How to make your members stick
Sun 08 Dec 2013 12:54:00 | 17 comments
One problem we hear pretty often from our customers, is that, no matter how many members they invite to their social network, the retention levels are never as high as they would like it to be and this is a common problem that many online communities face across all platforms.
Having hosted well over 300,000 social networks on our platform, experienced three of them reach and exceed 1 million members, we’ve had the exclusive privilege to see what best practices make a social network foster and build an engaged audience. Here we want to share those useful tips with our customers.
Basically, we’ve observed that it all comes down to the fact that there are 2 ways to create stickiness within your network:
1. Real-Life Authority
So let me elaborate more:
Real Life Authority applies particularly well to professional and educational networks. In professional networks, where the purpose of the social network is collaboration, the founder of group, which usually happens to be the boss, manager, or director already holds a legitimate authority and the members (employees) follow the lead much more strictly than they would, say in a hobby network. This practice starts with direct force of authority and then turns into a habit, where members start enjoying the social network so much that they spread the word about the platform to other departments within their company and other companies they’re working with, resulting in the networks exponential growth.
The same magic happens inside educational networks as well. This time, the authority holder is usually the teacher who will require students to contribute content, share assignments, and announcements with their classmates. In this case students are required to participate in the network, keeping them engaged and sticking around. Although again it starts with the direct force of authority, it doesn’t take long for the students to realize the value of the network, so much as to even bring it to the attention of parents and friends.
The second and more general way of creating stickiness is simply, content, and not just any content, but good high quality content- such as funny comic strips, memes, tutorials, instructional videos, thought provoking articles or even sexy hot pornographic photos depending on the purpose of your network. The problem with content is that, at seed stage, it’s expensive/time-consuming to create it. We have already discussed that in a previous blog, along with an alternative method of how you can reduce churn by turning your members into content. If you haven’t read it yet, I strongly recommend you take a look at it first before going on.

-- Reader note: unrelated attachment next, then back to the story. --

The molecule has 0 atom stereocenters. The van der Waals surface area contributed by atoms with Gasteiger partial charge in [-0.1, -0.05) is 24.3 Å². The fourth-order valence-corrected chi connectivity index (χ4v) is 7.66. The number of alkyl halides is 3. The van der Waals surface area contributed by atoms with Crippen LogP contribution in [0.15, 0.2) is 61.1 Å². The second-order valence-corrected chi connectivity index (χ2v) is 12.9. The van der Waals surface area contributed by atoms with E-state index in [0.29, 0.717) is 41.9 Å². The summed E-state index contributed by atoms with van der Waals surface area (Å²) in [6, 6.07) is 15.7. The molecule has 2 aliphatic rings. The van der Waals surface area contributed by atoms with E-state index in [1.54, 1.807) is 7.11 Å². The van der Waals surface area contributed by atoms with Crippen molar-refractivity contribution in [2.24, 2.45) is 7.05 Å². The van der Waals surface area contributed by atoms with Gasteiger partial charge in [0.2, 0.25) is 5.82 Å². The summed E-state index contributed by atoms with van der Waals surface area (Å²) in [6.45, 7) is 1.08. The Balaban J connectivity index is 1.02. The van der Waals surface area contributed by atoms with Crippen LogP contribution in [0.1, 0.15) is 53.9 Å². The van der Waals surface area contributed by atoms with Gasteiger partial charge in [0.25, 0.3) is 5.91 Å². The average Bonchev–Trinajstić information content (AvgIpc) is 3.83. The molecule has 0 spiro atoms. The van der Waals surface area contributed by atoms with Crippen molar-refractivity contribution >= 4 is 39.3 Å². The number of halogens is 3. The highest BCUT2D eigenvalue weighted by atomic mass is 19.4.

So what you want to do there, is to kick the tires relentlessly, make your members come back by producing more and more content. I can’t tell you how critical content is to the success of any social network. But of course high quality content is not scalable, it’s a full time job and most of your create a social network in your spare times. However, you’ll see, at some point, the quality content will create the same effect of authority, and you’ll see your members creating content themselves while you just sit and enjoy your success. To sum this part up, I’ll give you 4 tips for seeding your network with good content:
1. Craft authentic content, be it photos, blog entries, videos, your knowledge (via wiki) or whatever… We give you all the tools you need to create content in any format you need.
2. There’s nothing wrong with sharing content from other sources from time to time. At times when you feel less creative, just scrape content from similar sources with your members, helping them discover more content. PS: always be respectful to the rights of content owners. If necessary give credit and make sure the content is licensed permissively. A quick Google search, Flickr and Technorati blog search, YouTube are good examples of places where you can scrape content from.
3. Members are also your content. You can read more about that here. But basically all you need are:
(a) Quality targeted leads (e.g relevant Yahoo Groups, email lists etc)
(b) Enabling Facebook Connect (so that your members won’t need to re-enter their basic profile info one more time on a new social network)
(c) Last but not least, make sure that you ask high quality profile questions so that the profiles are meaningful to stir new conversations between members.
4. Do not be the only one who posts the content. You need to encourage others to post as well. So either go to people you’re close with and ask them to create content for you, and reward them with extra roles and privileges in your group --- or at least, create personas and post in their names.
But of course, the question that remains to be answered for you is, do you really need to have your members stick? Because 99.9% web sites don’t get regular visitors and that’s fine. People usually discover web sites via search engines, and your social network will always remain a place that represents your online identity and your care for community. Hence it’s still great if your social network is a place where people occasionally visit and use. As for those who need a vibrant growing community, patience and relentless work to bring people and seed content is the key. Good luck!